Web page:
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Mayor Pete responds to ‘all lives matter’ controversy saying ‘I have stopped using it’

In this Wednesday, Jan. 4, 2017 photo, South Bend, Ind., Mayor Pete Buttigieg talks to a South Bend Tribune reporter regarding interest in the Democratic National Committee chairman position, inside the St. Joseph County Democratic Party headquarters in South Bend, Ind. Buttigieg announced his chairman candidacy Thursday, Jan. 5.
In this Wednesday, Jan. 4, 2017 photo, South Bend, Ind., Mayor Pete Buttigieg talks to a South Bend Tribune reporter regarding interest in the Democratic National Committee chairman position, inside the St. Joseph County Democratic Party headquarters in South Bend, Ind. Buttigieg announced his chairman candidacy Thursday, Jan. 5. Photo: (Robert Franklin/South Bend Tribune via AP)

Out presidential candidate Pete Buttigieg told reporters today that he regrets using the phrase “all lives matter” during a 2015 speech State of the City speech as mayor of South Bend, Indiana.

“What I did not understand at that time was that phrase was coming to be used as a sort of counter-slogan to Black Lives Matter,” Buttigieg said.

“And so, that statement, which seems very anodyne and something that nobody could be against, actually wound up being used to devalue what the Black Lives Matter movement was telling us. Since learning about how that phrase was being used to push back on that activism, I have stopped using it in that context.”

Buttigieg used the phrase “all lives matter” during State of the City address as a way of addressing race relations during a time of conflict. The speech was given after the Black Lives Matter movement rose to national prominence and conservatives and white supremacists started to use the “all lives matter” phrase as a way of downplaying the social injustice perpetrated against black Americans by police.

Related: Pete Buttigieg says that Mike Pence is ‘complicit’ in the rise of white nationalism

“The Mayor’s comment was in the context of discussing racial reconciliation in his 2015 State of the City speech,” said Lis Smith, a spokesperson for Buttigieg, in a statement. “He believes black lives matter and that has been reflected in his actions as mayor of South Bend.”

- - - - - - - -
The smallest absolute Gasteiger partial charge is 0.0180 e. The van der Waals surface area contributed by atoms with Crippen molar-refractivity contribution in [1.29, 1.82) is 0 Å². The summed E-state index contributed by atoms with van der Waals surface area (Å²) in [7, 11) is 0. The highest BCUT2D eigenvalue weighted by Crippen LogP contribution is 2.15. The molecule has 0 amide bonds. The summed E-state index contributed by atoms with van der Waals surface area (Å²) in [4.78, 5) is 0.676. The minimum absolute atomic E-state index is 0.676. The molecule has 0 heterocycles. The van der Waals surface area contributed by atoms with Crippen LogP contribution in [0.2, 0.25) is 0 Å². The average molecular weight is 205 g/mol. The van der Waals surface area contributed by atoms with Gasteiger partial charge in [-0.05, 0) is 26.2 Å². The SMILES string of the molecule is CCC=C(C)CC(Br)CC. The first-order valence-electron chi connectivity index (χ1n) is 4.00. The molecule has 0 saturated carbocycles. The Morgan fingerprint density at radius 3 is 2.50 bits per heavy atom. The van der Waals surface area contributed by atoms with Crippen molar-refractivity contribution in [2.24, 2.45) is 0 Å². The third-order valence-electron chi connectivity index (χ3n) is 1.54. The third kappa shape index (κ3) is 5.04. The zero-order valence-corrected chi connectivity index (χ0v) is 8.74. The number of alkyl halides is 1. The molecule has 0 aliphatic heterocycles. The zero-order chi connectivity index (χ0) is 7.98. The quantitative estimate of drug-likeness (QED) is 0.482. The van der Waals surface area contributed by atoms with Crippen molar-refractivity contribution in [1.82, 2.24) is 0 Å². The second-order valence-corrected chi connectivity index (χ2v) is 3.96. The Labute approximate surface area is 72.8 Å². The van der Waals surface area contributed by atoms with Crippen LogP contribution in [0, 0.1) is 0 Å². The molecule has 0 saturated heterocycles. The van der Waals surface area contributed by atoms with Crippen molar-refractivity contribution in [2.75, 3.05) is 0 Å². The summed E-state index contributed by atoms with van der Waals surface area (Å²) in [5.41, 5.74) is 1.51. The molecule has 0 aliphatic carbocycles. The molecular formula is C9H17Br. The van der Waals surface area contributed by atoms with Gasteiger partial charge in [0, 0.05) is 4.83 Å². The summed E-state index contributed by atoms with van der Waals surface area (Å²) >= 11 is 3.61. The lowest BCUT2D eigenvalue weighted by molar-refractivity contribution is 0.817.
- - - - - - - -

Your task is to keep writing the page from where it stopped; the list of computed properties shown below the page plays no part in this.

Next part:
“It’s time for South Bend to begin talking about racial reconciliation,” he said during the speech according to transcripts published by the South Bend Voice. “That means honest, frank discussions that allow city leaders, law enforcement, and community members to face the mistakes of the past and establish shared ground for the future.”

“There is no contradiction between respecting the risks that police officers take every day in order to protect this community, and recognizing the need to overcome the biases implicit in a justice system that treats people from different backgrounds differently, even when they are accused of the same offenses,” Buttigieg continued.

“We need to take both those things seriously, for the simple and profound reason that all lives matter.”

Buttigieg made the comments to reporters shortly after addressing the Reverend Al Sharpton’s National Action Network conference. He spoke about how he would handle racial justice issues as president

“It should enhance, not diminish, the value of a good police department when we assert what should go without saying, but in these times must be said clearly and again and again. That black lives matter,” Buttigieg said during the speech before laying out multiple ways to address racial disparities.

Sharpton praised Buttigieg for providing “substance, not soundbites.”

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